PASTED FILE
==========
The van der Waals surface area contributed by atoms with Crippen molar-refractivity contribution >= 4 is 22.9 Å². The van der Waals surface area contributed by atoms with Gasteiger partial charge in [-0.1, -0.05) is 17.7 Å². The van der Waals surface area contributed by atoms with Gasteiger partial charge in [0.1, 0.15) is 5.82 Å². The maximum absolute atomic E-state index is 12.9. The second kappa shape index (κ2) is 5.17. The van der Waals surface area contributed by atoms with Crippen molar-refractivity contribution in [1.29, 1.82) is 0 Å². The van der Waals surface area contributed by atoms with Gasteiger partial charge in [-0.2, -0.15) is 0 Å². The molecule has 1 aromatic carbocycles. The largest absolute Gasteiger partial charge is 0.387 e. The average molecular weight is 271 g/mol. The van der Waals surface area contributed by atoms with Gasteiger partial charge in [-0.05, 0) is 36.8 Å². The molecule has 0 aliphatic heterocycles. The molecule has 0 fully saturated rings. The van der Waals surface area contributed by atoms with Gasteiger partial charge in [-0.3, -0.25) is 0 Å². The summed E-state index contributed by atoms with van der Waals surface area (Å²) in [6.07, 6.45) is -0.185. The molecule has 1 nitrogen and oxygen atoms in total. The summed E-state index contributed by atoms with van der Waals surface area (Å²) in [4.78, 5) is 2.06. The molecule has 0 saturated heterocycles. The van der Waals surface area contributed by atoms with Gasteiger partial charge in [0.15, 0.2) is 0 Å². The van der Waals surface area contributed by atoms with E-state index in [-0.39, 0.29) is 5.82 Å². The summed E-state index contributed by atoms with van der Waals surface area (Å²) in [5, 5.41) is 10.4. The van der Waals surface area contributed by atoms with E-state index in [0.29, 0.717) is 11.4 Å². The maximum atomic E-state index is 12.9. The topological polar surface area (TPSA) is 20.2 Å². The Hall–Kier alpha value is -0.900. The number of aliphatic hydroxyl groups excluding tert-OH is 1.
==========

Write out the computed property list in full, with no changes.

The van der Waals surface area contributed by atoms with Crippen molar-refractivity contribution >= 4 is 22.9 Å². The van der Waals surface area contributed by atoms with Gasteiger partial charge in [-0.1, -0.05) is 17.7 Å². The van der Waals surface area contributed by atoms with Gasteiger partial charge in [0.1, 0.15) is 5.82 Å². The maximum absolute atomic E-state index is 12.9. The second kappa shape index (κ2) is 5.17. The van der Waals surface area contributed by atoms with Crippen molar-refractivity contribution in [1.29, 1.82) is 0 Å². The van der Waals surface area contributed by atoms with Gasteiger partial charge in [-0.2, -0.15) is 0 Å². The molecule has 1 aromatic carbocycles. The largest absolute Gasteiger partial charge is 0.387 e. The average molecular weight is 271 g/mol. The van der Waals surface area contributed by atoms with Gasteiger partial charge in [-0.05, 0) is 36.8 Å². The molecule has 0 aliphatic heterocycles. The molecule has 0 fully saturated rings. The van der Waals surface area contributed by atoms with Gasteiger partial charge in [-0.3, -0.25) is 0 Å². The summed E-state index contributed by atoms with van der Waals surface area (Å²) in [6.07, 6.45) is -0.185. The molecule has 1 nitrogen and oxygen atoms in total. The summed E-state index contributed by atoms with van der Waals surface area (Å²) in [4.78, 5) is 2.06. The molecule has 0 saturated heterocycles. The van der Waals surface area contributed by atoms with Gasteiger partial charge in [0.15, 0.2) is 0 Å². The van der Waals surface area contributed by atoms with E-state index in [-0.39, 0.29) is 5.82 Å². The summed E-state index contributed by atoms with van der Waals surface area (Å²) in [5, 5.41) is 10.4. The van der Waals surface area contributed by atoms with E-state index in [0.29, 0.717) is 11.4 Å². The maximum atomic E-state index is 12.9. The topological polar surface area (TPSA) is 20.2 Å². The Hall–Kier alpha value is -0.900. The number of aliphatic hydroxyl groups excluding tert-OH is 1.